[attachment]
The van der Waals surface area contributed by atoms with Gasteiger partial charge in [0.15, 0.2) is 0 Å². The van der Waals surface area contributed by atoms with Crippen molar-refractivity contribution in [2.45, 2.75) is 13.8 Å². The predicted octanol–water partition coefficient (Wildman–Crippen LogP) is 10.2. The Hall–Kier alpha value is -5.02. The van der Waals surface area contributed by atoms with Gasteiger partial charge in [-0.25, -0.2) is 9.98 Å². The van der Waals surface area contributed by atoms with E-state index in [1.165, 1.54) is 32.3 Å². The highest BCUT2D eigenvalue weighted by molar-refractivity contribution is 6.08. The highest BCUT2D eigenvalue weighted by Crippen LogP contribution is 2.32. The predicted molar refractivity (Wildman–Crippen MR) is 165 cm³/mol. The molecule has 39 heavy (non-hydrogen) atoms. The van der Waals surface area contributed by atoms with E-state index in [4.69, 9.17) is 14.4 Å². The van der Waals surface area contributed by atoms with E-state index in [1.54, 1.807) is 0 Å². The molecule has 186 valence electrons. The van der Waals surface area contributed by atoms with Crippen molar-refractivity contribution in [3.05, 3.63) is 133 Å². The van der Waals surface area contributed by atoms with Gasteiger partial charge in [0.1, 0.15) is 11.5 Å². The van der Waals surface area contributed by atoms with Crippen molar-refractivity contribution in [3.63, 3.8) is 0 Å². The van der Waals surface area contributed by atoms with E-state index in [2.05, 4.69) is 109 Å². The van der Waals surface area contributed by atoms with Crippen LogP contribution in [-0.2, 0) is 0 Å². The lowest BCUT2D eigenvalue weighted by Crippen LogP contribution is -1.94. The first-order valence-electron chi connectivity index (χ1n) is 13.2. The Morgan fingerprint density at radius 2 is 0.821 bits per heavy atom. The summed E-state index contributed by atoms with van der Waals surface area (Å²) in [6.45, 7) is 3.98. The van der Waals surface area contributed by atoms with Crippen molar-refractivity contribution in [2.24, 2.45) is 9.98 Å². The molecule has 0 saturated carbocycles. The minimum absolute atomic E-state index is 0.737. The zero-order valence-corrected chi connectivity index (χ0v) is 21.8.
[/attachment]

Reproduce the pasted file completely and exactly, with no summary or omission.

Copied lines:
The van der Waals surface area contributed by atoms with Gasteiger partial charge in [0.15, 0.2) is 0 Å². The van der Waals surface area contributed by atoms with Crippen molar-refractivity contribution in [2.45, 2.75) is 13.8 Å². The predicted octanol–water partition coefficient (Wildman–Crippen LogP) is 10.2. The Hall–Kier alpha value is -5.02. The van der Waals surface area contributed by atoms with Gasteiger partial charge in [-0.25, -0.2) is 9.98 Å². The van der Waals surface area contributed by atoms with E-state index in [1.165, 1.54) is 32.3 Å². The highest BCUT2D eigenvalue weighted by molar-refractivity contribution is 6.08. The highest BCUT2D eigenvalue weighted by Crippen LogP contribution is 2.32. The predicted molar refractivity (Wildman–Crippen MR) is 165 cm³/mol. The molecule has 39 heavy (non-hydrogen) atoms. The van der Waals surface area contributed by atoms with E-state index in [4.69, 9.17) is 14.4 Å². The van der Waals surface area contributed by atoms with E-state index in [1.54, 1.807) is 0 Å². The molecule has 186 valence electrons. The van der Waals surface area contributed by atoms with Crippen molar-refractivity contribution in [3.05, 3.63) is 133 Å². The van der Waals surface area contributed by atoms with Gasteiger partial charge in [0.1, 0.15) is 11.5 Å². The van der Waals surface area contributed by atoms with Crippen molar-refractivity contribution in [3.63, 3.8) is 0 Å². The van der Waals surface area contributed by atoms with E-state index in [2.05, 4.69) is 109 Å². The van der Waals surface area contributed by atoms with Crippen LogP contribution in [-0.2, 0) is 0 Å². The lowest BCUT2D eigenvalue weighted by Crippen LogP contribution is -1.94. The first-order valence-electron chi connectivity index (χ1n) is 13.2. The Morgan fingerprint density at radius 2 is 0.821 bits per heavy atom. The summed E-state index contributed by atoms with van der Waals surface area (Å²) in [6.45, 7) is 3.98. The van der Waals surface area contributed by atoms with Crippen molar-refractivity contribution in [2.24, 2.45) is 9.98 Å². The molecule has 0 saturated carbocycles. The minimum absolute atomic E-state index is 0.737. The zero-order valence-corrected chi connectivity index (χ0v) is 21.8.